Using a vegetable or fruit strainer, strain the blended chiles. The idea here is to separate the skins and tough parts away from the succulent sauce. Some vegetable strainers will do this—others may not, so you’ll have to take that into account if you’re purchasing a strainer! The basic idea is some sort of paddle that “smashes” the mixture against a strainer. This smashing process forces the sauce through the strainer into a container of some sort.

Discard the chile skins—they should remain on the top of the strainer as you press the mixture.

Once you have the sauce, freeze it and use it as needed. My grandmother liked to either mince garlic into the chile or put in a whole clove when heating it. Don’t thin the sauce before freezing. If it is too thick, after you thaw it, add chicken broth or water to thin it to desired consistency. If a particular batch of red chile is too hot (this happened a lot), buy mild chiles and mix that sauce into the hot chiles.

Making chile this way is a lot of work, but the sauce is unique and very good.

The following enchilada recipe uses just red chile sauce, no additions.

Red Chile Enchiladas

Dip corn tortillas into red chile sauce. Make sure both sides are lightly coated with chile sauce.

Layer the tortillas in a casserole bowl with:

Lightly sautéed Onions
Cooked hamburger
Cheese
More chile sauce (if the sauce is mild enough you can be very generous. If not, go easy on the sauce.)

When you have three or more layers, bake at 350 until hot in the center (depending on how big the casserole is, this usually takes about ½ hour to 45 minutes).

Enchiladas are often served “meatless” with just the cheese and the chile sauce. Some people prefer to use raw onions or leave out the onions entirely. In New Mexico it is quite common to serve enchiladas with an egg, cooked over easy in the center.

Other Dishes

I use red chile sauce to spice hot and sour soup, and it is a must-have spice for posole (meñudo).  It’s also wondeful in a dish called carne guisada or carne adovado.  Basically pork (or beef) chunks are grilled lightly and then covered with the chile and slow cooked (in a low-temp oven or crockpot) for about 5 or so hours.  The crockpot method is much easier, although in the case of oven cooking, you don’t have to grill the meat first.  Add salt, garlic and onions to the mix and then serve on warm tortillas with guacamale, sour cream and refried beans.  There is nothing like it in the world!!!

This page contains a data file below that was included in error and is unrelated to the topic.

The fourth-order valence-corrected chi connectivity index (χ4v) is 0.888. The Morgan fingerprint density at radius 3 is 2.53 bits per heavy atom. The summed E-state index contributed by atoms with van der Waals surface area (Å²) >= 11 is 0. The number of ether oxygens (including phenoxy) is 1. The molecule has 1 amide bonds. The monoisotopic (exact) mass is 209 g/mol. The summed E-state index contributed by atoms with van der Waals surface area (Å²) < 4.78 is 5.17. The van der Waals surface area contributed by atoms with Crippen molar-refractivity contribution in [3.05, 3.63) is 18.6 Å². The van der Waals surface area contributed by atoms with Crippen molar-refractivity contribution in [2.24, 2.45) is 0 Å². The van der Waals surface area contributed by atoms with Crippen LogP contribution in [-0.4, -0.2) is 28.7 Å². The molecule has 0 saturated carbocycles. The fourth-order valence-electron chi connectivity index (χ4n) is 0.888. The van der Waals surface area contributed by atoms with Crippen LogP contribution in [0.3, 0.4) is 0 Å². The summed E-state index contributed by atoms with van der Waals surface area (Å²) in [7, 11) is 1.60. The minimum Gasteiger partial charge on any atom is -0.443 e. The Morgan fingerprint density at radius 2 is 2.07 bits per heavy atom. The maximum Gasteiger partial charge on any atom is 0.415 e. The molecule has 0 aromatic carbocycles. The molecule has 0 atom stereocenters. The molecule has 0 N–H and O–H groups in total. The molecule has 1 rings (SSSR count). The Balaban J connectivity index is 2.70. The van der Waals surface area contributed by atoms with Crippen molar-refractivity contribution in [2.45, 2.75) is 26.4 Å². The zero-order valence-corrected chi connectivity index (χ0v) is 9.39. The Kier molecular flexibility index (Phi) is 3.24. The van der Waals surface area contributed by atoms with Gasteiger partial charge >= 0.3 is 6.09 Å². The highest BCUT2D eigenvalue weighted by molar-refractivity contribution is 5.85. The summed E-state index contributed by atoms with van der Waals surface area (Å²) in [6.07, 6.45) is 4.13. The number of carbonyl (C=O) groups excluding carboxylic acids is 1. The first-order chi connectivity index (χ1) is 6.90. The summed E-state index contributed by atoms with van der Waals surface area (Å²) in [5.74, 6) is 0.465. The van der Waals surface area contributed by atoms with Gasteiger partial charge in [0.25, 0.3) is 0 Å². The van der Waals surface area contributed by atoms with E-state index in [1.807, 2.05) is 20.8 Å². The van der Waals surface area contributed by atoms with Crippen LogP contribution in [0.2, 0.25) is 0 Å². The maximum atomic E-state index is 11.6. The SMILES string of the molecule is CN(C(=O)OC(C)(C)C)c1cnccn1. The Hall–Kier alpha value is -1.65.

Posted: July 19, 2006
Filed in Mexican Dishes

Refried Beans

Refried beans seem to be an art, not a recipe. My grandmother made them without apparent thought, and I still can’t make them as good as she did.

Pinto beans usually darken as they age–so when purchasing beans, note the overall color and health of the bean. The lighter the bean, the better.

Sort and clean about 3 cups dried beans.

Soak the sorted pinto beans in water overnight or for at least four hours.

Drain the water and add fresh water–enough to cover the beans by at least an inch–before cooking.

Add 1 tsp salt before boiling.

Stovetop: Boil low, partially covered for about 2 hours until tender. You may have to add more water. Always make sure the beans have some water over the top. Watch to make sure the beans to not boil over.

Crockpot: Cook on high for about 5 hours.

When the beans are nearly done, chop four to five strips of bacon into very small pieces (think bacon bits). Cook the bacon in a fry pan until bacon is crisp. Add the bacon and the grease to the boiling beans.

Finish cooking the beans, removing heat when the beans are tender.

Cool to managable temperture and transfer the beans into large skillet. Be careful not to splatter!

You should still have enough water to just cover the beans, but not so much that you have to “search” for the beans.

Over medium heat, smash the beans with a potato masher and stir. Add salt and pepper to taste. If you need to add a bit more fat to get the right consistency/color/taste, you can either add a tablespoon of oil or even better, add a few slices of cheese.

Note: To make refried beans without bacon grease, just add about three tablespoons of vegetable oil when you smash the beans in the skillet. You can also substitute cheese for the vegetable oil. Each ingredient will give the beans a slightly different flavor. Restaurants often use vegetable oil and then top with cheese.

Posted: August 3, 2006
Filed in Mexican Dishes